Todd Skinner summit climber, circa 1988
Credit: Lyn Alweis / Denver Post / Getty Images

In the beginning Skinner wasn't supposed to be a climber but a skier, and not just any skier, an Olympic medalist. His father Bob was one of six sons of Clem Skinner, who'd moved from Wisconsin to Wyoming in 1925. One of the brothers was on the U.S. Olympic biathlon training team in the 1960s, while two others started a ski racing foundation at the Jackson Hole Mountain Resort. Bob, the third son, taught survival skills in the air force after World War II and was a competitive downhill skier. In 1956 Bob and his brothers opened a wilderness survival school, called Skinner Brothers, in their native Pinedale, Wyoming; they ran the school for almost five decades.

Todd, born in 1958, was the middle of three children; he joined his older brother and younger sister as regulars at the school and completed the survival course multiple times. His father Bob recalled seeing a Wild West show in Jackson with Todd, then eight years old. A rough-looking "bad guy" who had just performed in a shoot-out leaned over Todd and growled, "What do you want to be when you grow up?" Todd did not blink. "A giant!" he declared.

Climbing got an early hold on Skinner. At 11 he became one of the youngest people ever to summit Gannett Peak, the highest point in Wyoming, a 13,804-foot mountain that took him 14 hours to climb. He also devoured stories about famous explorers such as Robert Scott and Roald Amundsen – obsessed, he later wrote, with understanding "what people are capable of enduring."

He didn't have to wait long to get his own first "glimpse at how far you can really go," as he later wrote in his memoir/primer Beyond the Summit. At 19 he got in way over his head on a winter mountaineering trip. Out in the backcountry with an uncle and some others in late 1978 for a winter ascent of Gannett Peak, they blundered onto the wrong trail and found themselves stranded without water, tents, or food in subzero temperatures. They eventually made it back to camp after several days. "Even at the time," Skinner wrote, "I sensed it was a worthy investment into my future capacity."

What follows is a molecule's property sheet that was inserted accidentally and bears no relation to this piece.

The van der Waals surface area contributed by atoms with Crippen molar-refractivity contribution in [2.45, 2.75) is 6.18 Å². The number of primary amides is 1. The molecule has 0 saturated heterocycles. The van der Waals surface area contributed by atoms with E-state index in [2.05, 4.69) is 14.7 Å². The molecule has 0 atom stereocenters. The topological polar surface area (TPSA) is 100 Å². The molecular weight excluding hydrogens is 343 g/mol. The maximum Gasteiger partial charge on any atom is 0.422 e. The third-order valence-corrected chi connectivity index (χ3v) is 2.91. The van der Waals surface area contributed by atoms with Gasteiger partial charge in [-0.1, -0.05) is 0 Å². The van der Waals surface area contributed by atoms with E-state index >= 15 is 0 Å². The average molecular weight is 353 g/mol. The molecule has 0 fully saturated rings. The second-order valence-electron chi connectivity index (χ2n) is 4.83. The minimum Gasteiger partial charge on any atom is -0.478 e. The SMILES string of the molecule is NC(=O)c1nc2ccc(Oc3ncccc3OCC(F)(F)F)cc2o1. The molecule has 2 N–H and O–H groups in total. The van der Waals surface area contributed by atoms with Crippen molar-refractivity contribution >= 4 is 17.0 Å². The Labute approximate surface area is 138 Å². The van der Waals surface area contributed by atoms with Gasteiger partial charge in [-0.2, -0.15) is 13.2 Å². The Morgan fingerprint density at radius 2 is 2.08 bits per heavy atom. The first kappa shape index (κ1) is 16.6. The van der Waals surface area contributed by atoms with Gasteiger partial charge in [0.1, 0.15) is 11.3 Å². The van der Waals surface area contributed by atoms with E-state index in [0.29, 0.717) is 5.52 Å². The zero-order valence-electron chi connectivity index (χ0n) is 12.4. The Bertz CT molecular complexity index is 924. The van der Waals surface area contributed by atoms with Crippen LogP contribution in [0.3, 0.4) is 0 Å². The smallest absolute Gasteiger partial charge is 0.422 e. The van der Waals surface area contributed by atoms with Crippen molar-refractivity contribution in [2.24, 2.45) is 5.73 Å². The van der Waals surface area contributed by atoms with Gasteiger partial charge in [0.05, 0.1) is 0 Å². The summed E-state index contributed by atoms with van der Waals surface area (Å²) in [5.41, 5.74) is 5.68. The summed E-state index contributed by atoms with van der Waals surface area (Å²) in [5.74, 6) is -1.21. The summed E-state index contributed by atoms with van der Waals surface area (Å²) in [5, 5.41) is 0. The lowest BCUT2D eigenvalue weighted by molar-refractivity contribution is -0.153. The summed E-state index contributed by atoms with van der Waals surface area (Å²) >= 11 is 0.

In 1977 he enrolled at the University of Wyoming, where he studied business and finance and joined the ski team. "He got a lot of – I won't say family pressure – but family incentive to be a skier," says Brad Werntz, who had befriended Skinner when he attended Skinner Brothers. But Skinner soon met fellow undergrad Paul Piana, who had grown up in Wyoming near the Black Hills of South Dakota and who had been rock climbing since childhood.

Piana would practice on a decorative sandstone wall in the school's cafeteria, using the wall's shallow finger- and toeholds to traverse back and forth. Under Piana's wing Skinner learned climbing quickly; by his senior year he had decided to abandon skiing and devote his life to climbing.

In 1979 the two took their first road trip to Yosemite, where they were surprised to discover the ease with which they could master some of the most famously difficult routes.

"We had imagined it to be so impossibly difficult that we had trained correspondingly hard in preparation...and we ended up much stronger than we had to be," Skinner recalled in his memoir. "We were shocked by our success." Though the pair were still unknown, they were ambitious, and they saw lots of room to make their mark.